Even as figures from across the political spectrum criticize Trump’s bigoted comments on Muslims and Islam, he is apparently winning. He is not winning only in Republican Party polls, but in his ability to shape the discourse, agenda, and rhetoric of the refugee crisis. Instead of focusing on the rights of refugees as humans and Muslim Americans as citizens, the debate has become framed as an issue of a religious group. Any rebuttal to Trump and his ilk on these grounds, no matter how well intentioned, ends up putting this disenfranchised group of people in a religious box, thus further advancing the Islamic State’s attempts to divide the world into Muslim and non-Muslim camps.
There have been heartwarming attempts to welcome refugees and support the rights of Muslims to live and practice their faith in the West. Despite the heart behind these actions, they often have the result of labeling all refugees as Muslims—when they could be Christians or atheists—to say nothing of blurring the range of views among the Muslim refugees from Syria, Iraq, North Africa, or Afghanistan. Instead of following a rights based approach to protect human rights, policies and programs will be rolled out assuming these refugees are a monolithic religious group. Similarly, describing discrimination against immigrants from the Middle East as “Islamophobia” furthers this limiting narrative.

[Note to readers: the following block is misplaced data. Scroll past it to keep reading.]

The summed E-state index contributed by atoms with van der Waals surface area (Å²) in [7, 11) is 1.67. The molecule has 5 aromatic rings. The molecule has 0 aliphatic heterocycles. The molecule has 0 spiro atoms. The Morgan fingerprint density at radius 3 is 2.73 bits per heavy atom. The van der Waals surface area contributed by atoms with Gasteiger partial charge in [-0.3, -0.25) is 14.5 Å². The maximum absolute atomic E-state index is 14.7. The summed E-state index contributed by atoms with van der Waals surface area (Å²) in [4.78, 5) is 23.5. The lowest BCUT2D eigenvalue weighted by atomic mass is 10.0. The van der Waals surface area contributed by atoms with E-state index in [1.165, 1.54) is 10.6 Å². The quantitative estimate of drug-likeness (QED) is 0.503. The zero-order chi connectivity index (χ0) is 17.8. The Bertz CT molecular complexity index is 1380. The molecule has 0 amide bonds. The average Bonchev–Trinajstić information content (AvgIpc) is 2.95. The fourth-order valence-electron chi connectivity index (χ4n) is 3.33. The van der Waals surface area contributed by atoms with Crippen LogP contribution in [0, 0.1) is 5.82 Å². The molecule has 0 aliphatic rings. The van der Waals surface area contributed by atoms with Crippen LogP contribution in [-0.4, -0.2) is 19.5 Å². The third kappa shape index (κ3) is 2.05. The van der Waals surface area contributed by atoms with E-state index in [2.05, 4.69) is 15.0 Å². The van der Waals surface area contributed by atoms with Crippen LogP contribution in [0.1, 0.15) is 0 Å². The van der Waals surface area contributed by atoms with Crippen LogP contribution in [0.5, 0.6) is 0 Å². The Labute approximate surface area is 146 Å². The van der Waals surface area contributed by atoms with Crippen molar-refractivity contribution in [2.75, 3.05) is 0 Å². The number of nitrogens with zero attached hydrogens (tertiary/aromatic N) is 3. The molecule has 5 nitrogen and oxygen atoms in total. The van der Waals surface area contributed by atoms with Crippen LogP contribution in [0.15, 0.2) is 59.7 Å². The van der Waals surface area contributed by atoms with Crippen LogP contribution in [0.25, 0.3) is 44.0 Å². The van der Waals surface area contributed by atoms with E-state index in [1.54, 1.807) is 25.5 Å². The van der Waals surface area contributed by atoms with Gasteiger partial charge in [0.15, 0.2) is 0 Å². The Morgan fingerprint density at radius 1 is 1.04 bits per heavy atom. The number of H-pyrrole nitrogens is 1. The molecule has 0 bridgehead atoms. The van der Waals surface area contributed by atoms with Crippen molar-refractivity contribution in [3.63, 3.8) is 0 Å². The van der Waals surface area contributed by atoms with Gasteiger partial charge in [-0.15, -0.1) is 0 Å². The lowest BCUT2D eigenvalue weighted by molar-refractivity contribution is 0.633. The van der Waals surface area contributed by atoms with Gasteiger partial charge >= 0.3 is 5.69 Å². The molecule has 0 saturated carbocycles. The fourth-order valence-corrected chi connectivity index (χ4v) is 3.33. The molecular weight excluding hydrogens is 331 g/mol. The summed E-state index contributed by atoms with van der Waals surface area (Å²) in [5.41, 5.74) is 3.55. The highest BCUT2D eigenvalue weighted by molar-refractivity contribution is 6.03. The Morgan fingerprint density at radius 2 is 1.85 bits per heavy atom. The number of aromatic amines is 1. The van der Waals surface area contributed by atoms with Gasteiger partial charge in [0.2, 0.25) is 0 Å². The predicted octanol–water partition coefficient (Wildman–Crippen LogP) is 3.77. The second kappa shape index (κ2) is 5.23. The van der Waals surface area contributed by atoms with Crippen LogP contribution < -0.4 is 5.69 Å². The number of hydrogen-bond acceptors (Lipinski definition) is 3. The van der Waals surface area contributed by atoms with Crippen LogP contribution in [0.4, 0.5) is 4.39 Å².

Admittedly, there is a current of political opposition, bordering on hatred, directed towards Muslims in particular. While we cannot avoid that strand of thought, we must be cautious not to take an approach that would only lead to further affirmation of the narrative. We cannot view people of the region exclusively through their membership in a sociocultural group, often defined solely on their religious identity. Any program or policy based on this narrow assumption and monolithic lens is faulty, erring in its message (and potentially patronizing to Muslims).